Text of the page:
About those Critics

I was speaking at a conference years ago, and a mom said,

"I love the idea of unschooling, but I can't stand the word! Do I have to use it?"

Absolutely not!

But as we talked, she clarified that it seemed too "in your face" for her to share with family members and friends who already thought leaving the school system to homeschool was radical enough! Calling themselves unschoolers would set them up for all sorts of eye-rolling and ridicule.

A lot of this is part of the discomfort of stepping out on your own, walking away from conformity.
Fear wants us to stay safe, avoid any kinds of confrontations.

It's probably a good idea to not use the word with people we know have a history of teasing or bullying us when we make decisions that differ from them. When we're new at something like unschooling, and have a fairly shakey foundation, it's easy to be blown off track with a lot of arguments. Better to quietly learn what you need to know and gain some confidence before you engage with your naysayers.

Build Your Confidence

Another way to increase your confidence and be able to handle the critics in your life is to surround yourself with other parents opting for this unconventional approach as well.

Talking with other moms and dads at various places on this unschooling journey can be so helpful! In this private membership group, parents share ideas, brainstorming with each other about what they've seen work. And I'm right there to help, offering even more possible solutions I've seen over these 25 years.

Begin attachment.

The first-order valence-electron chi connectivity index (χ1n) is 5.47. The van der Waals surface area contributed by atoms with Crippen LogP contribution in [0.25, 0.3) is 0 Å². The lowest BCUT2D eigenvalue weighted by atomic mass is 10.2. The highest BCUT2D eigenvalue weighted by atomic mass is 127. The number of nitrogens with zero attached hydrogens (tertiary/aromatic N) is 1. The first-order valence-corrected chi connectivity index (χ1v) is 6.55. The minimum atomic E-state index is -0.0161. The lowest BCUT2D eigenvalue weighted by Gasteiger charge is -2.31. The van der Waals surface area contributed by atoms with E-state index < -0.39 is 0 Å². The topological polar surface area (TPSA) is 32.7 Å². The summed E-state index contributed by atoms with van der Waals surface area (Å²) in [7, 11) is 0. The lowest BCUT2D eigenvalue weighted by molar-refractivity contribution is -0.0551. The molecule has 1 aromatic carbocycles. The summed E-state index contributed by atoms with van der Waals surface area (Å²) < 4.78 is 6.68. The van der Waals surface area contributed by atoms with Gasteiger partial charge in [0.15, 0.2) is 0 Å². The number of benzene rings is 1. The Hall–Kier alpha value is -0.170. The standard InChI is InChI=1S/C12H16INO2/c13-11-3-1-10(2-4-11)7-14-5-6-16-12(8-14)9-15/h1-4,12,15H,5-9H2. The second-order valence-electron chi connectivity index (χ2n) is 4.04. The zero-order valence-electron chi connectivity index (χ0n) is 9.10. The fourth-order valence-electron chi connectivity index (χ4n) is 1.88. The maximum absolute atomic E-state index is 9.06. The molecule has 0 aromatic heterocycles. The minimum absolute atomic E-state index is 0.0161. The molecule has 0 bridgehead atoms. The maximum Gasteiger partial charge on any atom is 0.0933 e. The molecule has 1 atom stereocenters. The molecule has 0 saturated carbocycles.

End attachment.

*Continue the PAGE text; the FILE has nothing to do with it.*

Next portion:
You don't have to do this alone!

Creating Confidence Membership with Sue Patterson - Not Unparenting Blogpost

Why Say "Unschooling?"

The most persuasive reason for using the word unschooling is for communication. When we are looking for others who choose this approach, we need a word to separate us from those who divide learning into subjects or operate from the more familiar Teacher-Led approach.

The word, Unschooling, helps us find resources that support this learner-driven, connection/partnership priority.

If you've gotten this far, and now are wondering,

What IS Unschooling?    You can read about it here.

Why Use Alternative Words?

Because you WANT to!

And isn't that the plain and simple way we want to approach life and learning in general?  We're finding our own way through all of this, making choices that suit our families and our situations.

There's no "Unschooling Police" coming over to call you out for using for not using the word.  I invite you to grow your confidence but also stay flexible. We're all learning! When you learn more about unschooling principles, you can watch for them to show up as you begin to implement this lifestyle.

I used to say we "Kind of unschooled." 
I had an unschooling friend who said, "We're unschooling-ish."